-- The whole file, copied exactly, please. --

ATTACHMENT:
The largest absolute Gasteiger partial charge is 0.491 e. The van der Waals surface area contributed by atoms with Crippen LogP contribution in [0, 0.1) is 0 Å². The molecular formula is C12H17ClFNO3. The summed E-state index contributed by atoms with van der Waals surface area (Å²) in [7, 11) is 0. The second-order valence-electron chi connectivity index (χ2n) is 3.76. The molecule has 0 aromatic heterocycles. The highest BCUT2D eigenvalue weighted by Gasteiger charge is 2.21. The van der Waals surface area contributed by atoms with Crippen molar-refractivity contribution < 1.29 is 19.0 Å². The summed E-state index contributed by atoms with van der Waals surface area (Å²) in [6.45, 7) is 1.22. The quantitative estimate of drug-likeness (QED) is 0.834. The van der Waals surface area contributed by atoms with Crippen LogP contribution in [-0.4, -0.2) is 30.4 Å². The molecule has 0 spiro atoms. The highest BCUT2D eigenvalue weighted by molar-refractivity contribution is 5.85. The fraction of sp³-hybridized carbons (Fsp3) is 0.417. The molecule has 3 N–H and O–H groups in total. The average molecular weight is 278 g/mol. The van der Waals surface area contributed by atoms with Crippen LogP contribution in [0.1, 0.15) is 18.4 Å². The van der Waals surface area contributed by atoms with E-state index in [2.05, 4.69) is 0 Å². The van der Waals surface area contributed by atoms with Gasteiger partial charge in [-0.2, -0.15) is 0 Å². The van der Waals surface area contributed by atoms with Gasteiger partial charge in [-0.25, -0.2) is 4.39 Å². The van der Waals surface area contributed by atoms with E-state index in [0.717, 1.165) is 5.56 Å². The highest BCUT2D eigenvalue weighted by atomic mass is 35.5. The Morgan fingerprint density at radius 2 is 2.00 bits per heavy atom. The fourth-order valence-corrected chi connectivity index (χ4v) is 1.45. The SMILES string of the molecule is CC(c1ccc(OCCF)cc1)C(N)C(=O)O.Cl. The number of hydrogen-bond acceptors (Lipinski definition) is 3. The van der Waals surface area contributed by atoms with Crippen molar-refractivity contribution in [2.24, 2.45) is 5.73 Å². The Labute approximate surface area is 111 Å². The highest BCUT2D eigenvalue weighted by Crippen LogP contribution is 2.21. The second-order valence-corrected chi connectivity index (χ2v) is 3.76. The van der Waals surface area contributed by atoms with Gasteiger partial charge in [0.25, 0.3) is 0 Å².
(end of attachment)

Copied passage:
The largest absolute Gasteiger partial charge is 0.491 e. The van der Waals surface area contributed by atoms with Crippen LogP contribution in [0, 0.1) is 0 Å². The molecular formula is C12H17ClFNO3. The summed E-state index contributed by atoms with van der Waals surface area (Å²) in [7, 11) is 0. The second-order valence-electron chi connectivity index (χ2n) is 3.76. The molecule has 0 aromatic heterocycles. The highest BCUT2D eigenvalue weighted by Gasteiger charge is 2.21. The van der Waals surface area contributed by atoms with Crippen molar-refractivity contribution < 1.29 is 19.0 Å². The summed E-state index contributed by atoms with van der Waals surface area (Å²) in [6.45, 7) is 1.22. The quantitative estimate of drug-likeness (QED) is 0.834. The van der Waals surface area contributed by atoms with Crippen LogP contribution in [-0.4, -0.2) is 30.4 Å². The molecule has 0 spiro atoms. The highest BCUT2D eigenvalue weighted by molar-refractivity contribution is 5.85. The fraction of sp³-hybridized carbons (Fsp3) is 0.417. The molecule has 3 N–H and O–H groups in total. The average molecular weight is 278 g/mol. The van der Waals surface area contributed by atoms with Crippen LogP contribution in [0.1, 0.15) is 18.4 Å². The van der Waals surface area contributed by atoms with E-state index in [2.05, 4.69) is 0 Å². The van der Waals surface area contributed by atoms with Gasteiger partial charge in [-0.2, -0.15) is 0 Å². The van der Waals surface area contributed by atoms with Gasteiger partial charge in [-0.25, -0.2) is 4.39 Å². The van der Waals surface area contributed by atoms with E-state index in [0.717, 1.165) is 5.56 Å². The highest BCUT2D eigenvalue weighted by atomic mass is 35.5. The Morgan fingerprint density at radius 2 is 2.00 bits per heavy atom. The fourth-order valence-corrected chi connectivity index (χ4v) is 1.45. The SMILES string of the molecule is CC(c1ccc(OCCF)cc1)C(N)C(=O)O.Cl. The number of hydrogen-bond acceptors (Lipinski definition) is 3. The van der Waals surface area contributed by atoms with Crippen molar-refractivity contribution in [2.24, 2.45) is 5.73 Å². The Labute approximate surface area is 111 Å². The highest BCUT2D eigenvalue weighted by Crippen LogP contribution is 2.21. The second-order valence-corrected chi connectivity index (χ2v) is 3.76. The van der Waals surface area contributed by atoms with Gasteiger partial charge in [0.25, 0.3) is 0 Å².